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Big wind: too much of a good thing?  

Credit:  Washington County Enterprise and Pilot Tribune | March 19, 2020 | www.enterprisepub.com ~~

Wind and solar power are great things and when properly integrated into the fabric of things. In Burt County, we have the potential to go from a few small turbines scattered around to being completely saturated by massive turbines that will dominate our county for decades.

Citizens United recently polled county residents and found Burt County residents to be overwhelmingly against such a development. However, this fact is not enough to protect us from something the minority desires for the rest of us. The wind proponents are now trying to use the Burt County government against the people so they can get their way and make money at our expense. Let’s not mince words here.

Now there is nothing wrong with making money with renewable energy, but when it is so big and there are so many that it dominates the environment for miles around, then it requires permission and the people have clearly said no. Lacking public support, these developers use slick marketing techniques and brush off concerns so that they can convince county government to ‘grease the skids’ for the big money out of state entity who is hovering above. This technique of locals acting as the face of an otherwise ugly corporate development that will damage our community reminds me of the actions of a Judas Goat in the packing industry.

Pushing standards that the industry set for itself, downplaying real dangers that exist from harmonics and vibration while spotlighting the limited revenue that would be generated in the community (and in their pockets), the wind farm proponents are trying to push bad wind zoning through the Board of Supervisors so they can report back to the real project developer that ‘things are ready for them’.

Clearly, we have learned a lot about these large turbines since they first started going up and the responsible thing to do is to wait until more information becomes available to make good decisions. In the meantime, we need 1 mile setbacks from these monsters because the health and safety of Burt County taxpayers comes first, not some out of state corporate balance sheet. I have suggested to County Supervisors they should visit a wind farm (with similar huge towers and blades) and stand 1500 feet away and imagine sleeping at that spot. (setback is to home, not property line). Some have already made such visits, most have not. Finally, I believe Supervisors and Zoning officials who stand behind zoning laws that cause harm or damage should be held personally liable for their decision to allow a project that the majority does not want. If they are that sure of themselves, then it should not be an issue to be personally responsible for what transpires down the road.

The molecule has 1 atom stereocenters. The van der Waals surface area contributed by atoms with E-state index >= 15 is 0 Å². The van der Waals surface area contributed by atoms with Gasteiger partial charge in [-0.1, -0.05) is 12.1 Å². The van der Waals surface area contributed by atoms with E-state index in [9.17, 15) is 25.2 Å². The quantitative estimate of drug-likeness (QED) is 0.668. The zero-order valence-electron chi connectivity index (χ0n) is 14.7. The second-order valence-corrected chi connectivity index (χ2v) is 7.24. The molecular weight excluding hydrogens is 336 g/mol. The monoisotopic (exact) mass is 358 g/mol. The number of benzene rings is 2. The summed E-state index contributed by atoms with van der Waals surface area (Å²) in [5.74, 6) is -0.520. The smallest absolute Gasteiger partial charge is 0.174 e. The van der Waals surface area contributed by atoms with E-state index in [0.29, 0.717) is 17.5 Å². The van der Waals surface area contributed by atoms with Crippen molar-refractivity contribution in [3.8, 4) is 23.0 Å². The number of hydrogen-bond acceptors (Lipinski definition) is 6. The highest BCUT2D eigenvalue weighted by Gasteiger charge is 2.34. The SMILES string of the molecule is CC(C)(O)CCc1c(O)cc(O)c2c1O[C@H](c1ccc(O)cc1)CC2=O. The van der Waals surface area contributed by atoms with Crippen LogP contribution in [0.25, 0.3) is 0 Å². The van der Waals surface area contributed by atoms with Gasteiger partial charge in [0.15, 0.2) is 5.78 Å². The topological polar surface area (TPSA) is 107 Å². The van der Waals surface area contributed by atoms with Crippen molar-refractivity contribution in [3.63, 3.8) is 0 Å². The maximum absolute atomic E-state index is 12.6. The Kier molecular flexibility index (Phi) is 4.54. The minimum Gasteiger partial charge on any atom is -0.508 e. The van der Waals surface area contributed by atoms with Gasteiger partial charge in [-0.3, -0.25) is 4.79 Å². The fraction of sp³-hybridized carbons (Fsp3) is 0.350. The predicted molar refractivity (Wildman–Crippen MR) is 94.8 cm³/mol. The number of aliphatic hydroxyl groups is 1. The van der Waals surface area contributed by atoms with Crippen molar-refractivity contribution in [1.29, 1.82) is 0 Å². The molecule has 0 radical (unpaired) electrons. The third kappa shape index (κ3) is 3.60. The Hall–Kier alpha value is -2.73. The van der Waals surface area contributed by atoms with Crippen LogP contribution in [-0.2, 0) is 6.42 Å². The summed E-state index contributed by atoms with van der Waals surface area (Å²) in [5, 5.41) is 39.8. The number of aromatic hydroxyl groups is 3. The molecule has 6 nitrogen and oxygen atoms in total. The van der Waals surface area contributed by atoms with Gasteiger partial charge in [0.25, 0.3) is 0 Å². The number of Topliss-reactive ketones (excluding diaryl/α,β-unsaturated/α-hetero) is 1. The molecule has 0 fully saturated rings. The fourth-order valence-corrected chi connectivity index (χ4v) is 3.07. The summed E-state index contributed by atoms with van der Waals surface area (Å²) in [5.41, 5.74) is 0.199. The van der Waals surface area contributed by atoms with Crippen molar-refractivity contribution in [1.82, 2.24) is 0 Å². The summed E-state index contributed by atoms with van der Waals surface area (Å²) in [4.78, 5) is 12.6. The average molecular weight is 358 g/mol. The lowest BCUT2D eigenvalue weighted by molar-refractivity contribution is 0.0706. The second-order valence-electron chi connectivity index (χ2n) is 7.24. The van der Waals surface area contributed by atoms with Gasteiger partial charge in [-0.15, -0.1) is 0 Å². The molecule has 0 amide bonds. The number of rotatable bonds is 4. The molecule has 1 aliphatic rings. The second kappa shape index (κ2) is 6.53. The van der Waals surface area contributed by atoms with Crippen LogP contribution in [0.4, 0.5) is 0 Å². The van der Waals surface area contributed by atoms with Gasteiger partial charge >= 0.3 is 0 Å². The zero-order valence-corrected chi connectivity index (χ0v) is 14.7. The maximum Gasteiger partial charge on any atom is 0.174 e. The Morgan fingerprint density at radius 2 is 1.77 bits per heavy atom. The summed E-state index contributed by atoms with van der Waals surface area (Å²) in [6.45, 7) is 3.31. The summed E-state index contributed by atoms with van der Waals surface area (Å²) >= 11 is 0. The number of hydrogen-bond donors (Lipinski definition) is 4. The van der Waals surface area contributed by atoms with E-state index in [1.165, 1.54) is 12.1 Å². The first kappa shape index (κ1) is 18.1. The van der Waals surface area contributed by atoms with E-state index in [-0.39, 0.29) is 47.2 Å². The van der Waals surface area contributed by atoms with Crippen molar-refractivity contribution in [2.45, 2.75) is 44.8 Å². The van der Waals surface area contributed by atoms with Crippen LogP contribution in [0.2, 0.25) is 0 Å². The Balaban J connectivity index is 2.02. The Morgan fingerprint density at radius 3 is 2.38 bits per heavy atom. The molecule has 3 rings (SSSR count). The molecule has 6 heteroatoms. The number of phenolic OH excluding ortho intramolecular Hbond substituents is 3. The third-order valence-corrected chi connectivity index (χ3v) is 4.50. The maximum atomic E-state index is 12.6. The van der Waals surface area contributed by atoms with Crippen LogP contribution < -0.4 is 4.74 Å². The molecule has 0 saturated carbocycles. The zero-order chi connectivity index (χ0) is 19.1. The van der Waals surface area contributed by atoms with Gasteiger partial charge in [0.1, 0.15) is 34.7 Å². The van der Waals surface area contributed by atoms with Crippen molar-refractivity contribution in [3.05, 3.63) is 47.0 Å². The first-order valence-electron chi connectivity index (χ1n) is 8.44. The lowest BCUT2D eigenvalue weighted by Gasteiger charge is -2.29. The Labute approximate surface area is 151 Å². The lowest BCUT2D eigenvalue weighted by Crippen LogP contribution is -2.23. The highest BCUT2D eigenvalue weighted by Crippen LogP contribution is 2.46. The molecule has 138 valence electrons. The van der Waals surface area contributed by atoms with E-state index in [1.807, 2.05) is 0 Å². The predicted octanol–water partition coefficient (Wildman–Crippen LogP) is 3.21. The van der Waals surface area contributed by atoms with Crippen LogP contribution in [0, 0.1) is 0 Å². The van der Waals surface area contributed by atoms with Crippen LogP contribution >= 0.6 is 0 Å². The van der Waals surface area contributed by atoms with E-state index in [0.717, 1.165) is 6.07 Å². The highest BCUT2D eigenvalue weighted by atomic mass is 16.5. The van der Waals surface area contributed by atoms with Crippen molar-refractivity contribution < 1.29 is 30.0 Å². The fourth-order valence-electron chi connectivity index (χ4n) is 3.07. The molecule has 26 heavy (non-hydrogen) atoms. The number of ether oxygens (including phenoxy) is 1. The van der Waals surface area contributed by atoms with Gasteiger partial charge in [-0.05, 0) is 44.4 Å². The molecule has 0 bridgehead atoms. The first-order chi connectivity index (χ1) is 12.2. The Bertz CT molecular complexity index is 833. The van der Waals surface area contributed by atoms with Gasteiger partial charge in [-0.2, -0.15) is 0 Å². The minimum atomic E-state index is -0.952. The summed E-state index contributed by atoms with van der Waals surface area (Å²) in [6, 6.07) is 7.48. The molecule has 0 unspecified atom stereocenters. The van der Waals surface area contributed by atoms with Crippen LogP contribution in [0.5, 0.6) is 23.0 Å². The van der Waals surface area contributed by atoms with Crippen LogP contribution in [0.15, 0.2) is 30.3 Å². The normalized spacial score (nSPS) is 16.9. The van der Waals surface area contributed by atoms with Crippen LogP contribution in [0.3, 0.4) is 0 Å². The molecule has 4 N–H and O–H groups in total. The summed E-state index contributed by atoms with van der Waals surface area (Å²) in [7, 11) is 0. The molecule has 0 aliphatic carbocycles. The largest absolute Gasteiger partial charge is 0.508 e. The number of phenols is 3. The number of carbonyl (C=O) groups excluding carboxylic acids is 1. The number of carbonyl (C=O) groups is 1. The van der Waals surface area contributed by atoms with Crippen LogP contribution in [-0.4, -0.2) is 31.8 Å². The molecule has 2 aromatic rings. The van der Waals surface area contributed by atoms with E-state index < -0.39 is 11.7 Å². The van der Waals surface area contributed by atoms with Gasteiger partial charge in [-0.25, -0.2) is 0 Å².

In the meantime, I think our County government has bigger fish to fry in making preparations to deal with the approaching virus to ensure people are kept informed and local government remains effective.

Robert Byrnes

Lyons, NE

Source:  Washington County Enterprise and Pilot Tribune | March 19, 2020 | www.enterprisepub.com

This article is the work of the source indicated. Any opinions expressed in it are not necessarily those of National Wind Watch.

The copyright of this article resides with the author or publisher indicated. As part of its noncommercial effort to present the environmental, social, scientific, and economic issues of large-scale wind power development to a global audience seeking such information, National Wind Watch endeavors to observe “fair use” as provided for in section 107 of U.S. Copyright Law and similar “fair dealing” provisions of the copyright laws of other nations. Send requests to excerpt, general inquiries, and comments via e-mail.

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